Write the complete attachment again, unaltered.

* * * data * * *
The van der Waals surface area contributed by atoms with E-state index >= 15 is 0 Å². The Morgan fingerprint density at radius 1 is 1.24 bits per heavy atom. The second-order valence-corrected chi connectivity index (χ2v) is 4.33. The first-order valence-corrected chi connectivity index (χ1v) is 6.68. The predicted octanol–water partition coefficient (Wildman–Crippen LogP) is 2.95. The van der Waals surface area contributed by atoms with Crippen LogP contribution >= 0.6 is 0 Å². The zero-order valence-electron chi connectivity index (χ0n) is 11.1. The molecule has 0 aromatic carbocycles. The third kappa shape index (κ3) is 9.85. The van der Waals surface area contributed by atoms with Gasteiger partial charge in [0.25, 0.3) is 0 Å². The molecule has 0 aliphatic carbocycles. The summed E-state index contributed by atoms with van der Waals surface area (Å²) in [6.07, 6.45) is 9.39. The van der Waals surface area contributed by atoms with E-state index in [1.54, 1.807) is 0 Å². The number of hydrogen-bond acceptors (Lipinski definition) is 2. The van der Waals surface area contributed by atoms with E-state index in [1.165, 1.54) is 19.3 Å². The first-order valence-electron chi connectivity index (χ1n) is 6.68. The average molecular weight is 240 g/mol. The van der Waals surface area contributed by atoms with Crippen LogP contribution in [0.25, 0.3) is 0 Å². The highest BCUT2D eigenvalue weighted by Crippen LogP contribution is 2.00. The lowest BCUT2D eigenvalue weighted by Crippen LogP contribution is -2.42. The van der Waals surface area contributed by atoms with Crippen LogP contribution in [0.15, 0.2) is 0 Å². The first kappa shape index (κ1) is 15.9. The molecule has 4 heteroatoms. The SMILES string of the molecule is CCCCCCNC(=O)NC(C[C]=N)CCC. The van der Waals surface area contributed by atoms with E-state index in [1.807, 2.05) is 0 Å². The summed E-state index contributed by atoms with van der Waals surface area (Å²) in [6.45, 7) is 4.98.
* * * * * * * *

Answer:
The van der Waals surface area contributed by atoms with E-state index >= 15 is 0 Å². The Morgan fingerprint density at radius 1 is 1.24 bits per heavy atom. The second-order valence-corrected chi connectivity index (χ2v) is 4.33. The first-order valence-corrected chi connectivity index (χ1v) is 6.68. The predicted octanol–water partition coefficient (Wildman–Crippen LogP) is 2.95. The van der Waals surface area contributed by atoms with Crippen LogP contribution >= 0.6 is 0 Å². The zero-order valence-electron chi connectivity index (χ0n) is 11.1. The molecule has 0 aromatic carbocycles. The third kappa shape index (κ3) is 9.85. The van der Waals surface area contributed by atoms with Gasteiger partial charge in [0.25, 0.3) is 0 Å². The molecule has 0 aliphatic carbocycles. The summed E-state index contributed by atoms with van der Waals surface area (Å²) in [6.07, 6.45) is 9.39. The van der Waals surface area contributed by atoms with E-state index in [1.54, 1.807) is 0 Å². The number of hydrogen-bond acceptors (Lipinski definition) is 2. The van der Waals surface area contributed by atoms with E-state index in [1.165, 1.54) is 19.3 Å². The first-order valence-electron chi connectivity index (χ1n) is 6.68. The average molecular weight is 240 g/mol. The van der Waals surface area contributed by atoms with Crippen LogP contribution in [0.25, 0.3) is 0 Å². The highest BCUT2D eigenvalue weighted by Crippen LogP contribution is 2.00. The lowest BCUT2D eigenvalue weighted by Crippen LogP contribution is -2.42. The van der Waals surface area contributed by atoms with Crippen LogP contribution in [0.15, 0.2) is 0 Å². The first kappa shape index (κ1) is 15.9. The molecule has 4 heteroatoms. The SMILES string of the molecule is CCCCCCNC(=O)NC(C[C]=N)CCC. The van der Waals surface area contributed by atoms with E-state index in [1.807, 2.05) is 0 Å². The summed E-state index contributed by atoms with van der Waals surface area (Å²) in [6.45, 7) is 4.98.